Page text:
"It's hard to resist working from the comfort of your own bed, but if you make it a habit, it could be harder for your brain to enter sleep mode when it's subconsciously thinking you're about to get some work done," Dr. Marra Francis, a medical director at EverlyWell, tells Bustle. "Sometimes work can be stressful, and you don't want to bring those kind of vibes into your bed."

6You Need A Full Night's Rest For "Beauty Sleep"

Ashley Batz for Bustle

For years, people have touted the importance of getting your beauty sleep in order to stay fresh and vibrant. But it's so much more than that — getting your full eight hours can help your whole body repair and recharge itself.

"Sleep (along with sex and exercise) increases output of the ... growth hormone," Dr. Jacob Teitelbaum, author of the best-selling book Fatigued to Fantastic!, tells Bustle. This hormone can help repair your tissues, and that can, in turn, keep you feeling more refreshed.

7Always Sleep In The Dark

Andrew Zaeh for Bustle

The darker you can make your room, the better. As Leslie Fischer, founder of SustainableSlumber.com tells Bustle, "The blue wavelength from our devices and fluorescent bulbs actually suppresses melatonin, a hormone that is essential to falling asleep." So make a point of turning off your TV and putting away your phone and/or laptop before bed.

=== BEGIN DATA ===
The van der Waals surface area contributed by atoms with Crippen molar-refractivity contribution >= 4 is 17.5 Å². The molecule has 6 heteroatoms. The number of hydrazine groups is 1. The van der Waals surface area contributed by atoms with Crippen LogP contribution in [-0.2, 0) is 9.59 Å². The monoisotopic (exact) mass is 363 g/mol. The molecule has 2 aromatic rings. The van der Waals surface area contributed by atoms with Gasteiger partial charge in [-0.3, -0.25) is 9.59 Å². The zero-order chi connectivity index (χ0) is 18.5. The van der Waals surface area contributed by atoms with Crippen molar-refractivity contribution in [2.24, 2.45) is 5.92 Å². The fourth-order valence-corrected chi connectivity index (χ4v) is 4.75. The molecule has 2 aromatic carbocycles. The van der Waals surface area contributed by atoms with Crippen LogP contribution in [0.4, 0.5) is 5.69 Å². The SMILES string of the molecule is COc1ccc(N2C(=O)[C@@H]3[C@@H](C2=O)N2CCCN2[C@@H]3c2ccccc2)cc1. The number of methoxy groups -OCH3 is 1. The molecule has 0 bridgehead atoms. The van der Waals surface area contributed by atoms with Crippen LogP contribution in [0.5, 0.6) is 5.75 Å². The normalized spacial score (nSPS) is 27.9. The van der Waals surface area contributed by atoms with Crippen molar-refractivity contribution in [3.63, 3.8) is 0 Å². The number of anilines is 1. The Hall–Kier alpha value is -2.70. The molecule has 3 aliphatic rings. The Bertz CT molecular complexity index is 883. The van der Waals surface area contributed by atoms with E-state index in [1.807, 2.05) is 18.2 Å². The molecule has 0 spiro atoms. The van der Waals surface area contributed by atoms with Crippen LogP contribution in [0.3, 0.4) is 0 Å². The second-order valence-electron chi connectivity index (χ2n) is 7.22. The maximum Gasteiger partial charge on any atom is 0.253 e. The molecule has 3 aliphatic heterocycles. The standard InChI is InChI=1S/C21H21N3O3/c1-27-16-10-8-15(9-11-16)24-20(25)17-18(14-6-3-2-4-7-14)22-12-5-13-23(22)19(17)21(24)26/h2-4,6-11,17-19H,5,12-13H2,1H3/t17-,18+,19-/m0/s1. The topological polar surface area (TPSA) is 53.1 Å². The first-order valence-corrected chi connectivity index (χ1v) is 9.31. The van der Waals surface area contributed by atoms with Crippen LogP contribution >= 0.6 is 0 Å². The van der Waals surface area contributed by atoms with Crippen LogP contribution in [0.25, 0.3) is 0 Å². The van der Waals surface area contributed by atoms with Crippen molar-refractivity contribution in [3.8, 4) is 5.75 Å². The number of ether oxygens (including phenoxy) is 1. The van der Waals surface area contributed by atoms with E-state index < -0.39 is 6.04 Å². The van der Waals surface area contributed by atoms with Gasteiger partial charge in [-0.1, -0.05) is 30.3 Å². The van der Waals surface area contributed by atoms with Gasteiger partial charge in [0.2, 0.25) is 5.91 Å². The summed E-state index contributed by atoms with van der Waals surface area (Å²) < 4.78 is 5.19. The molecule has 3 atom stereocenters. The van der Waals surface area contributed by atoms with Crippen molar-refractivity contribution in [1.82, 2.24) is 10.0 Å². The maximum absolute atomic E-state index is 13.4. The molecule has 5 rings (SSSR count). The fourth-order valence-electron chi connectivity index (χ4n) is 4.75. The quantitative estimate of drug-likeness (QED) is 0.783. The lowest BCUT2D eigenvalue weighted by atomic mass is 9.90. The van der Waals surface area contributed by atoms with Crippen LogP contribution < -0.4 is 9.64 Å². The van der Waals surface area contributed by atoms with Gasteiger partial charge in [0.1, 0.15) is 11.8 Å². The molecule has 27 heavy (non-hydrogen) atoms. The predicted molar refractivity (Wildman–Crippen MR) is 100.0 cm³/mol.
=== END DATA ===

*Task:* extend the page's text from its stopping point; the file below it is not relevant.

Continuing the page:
But candles (if you keep them safely away from your bed and curtains) could be a nice middle ground, if you're looking to create a soothing atmosphere. "Candlelight has a red tone, which does not interfere with melatonin production," says Fischer. Just make sure to blow them out before you fall asleep.

8Sleeping Can Sharpen Your Athletic Skills

Voyagerix/Fotolia

If anyone's ever told you to get rest up before "your big game" they were totally right. "You can improve your athletic abilities by sleeping a full eight hours a night," Keith Cushner, founder of the sleep portal Tuck.com, tells Bustle. "During the last quarter of your sleep, your brain secretes calcium into your motor cortex which actually helps improve muscle memory so assuming you've been training this will help with performance."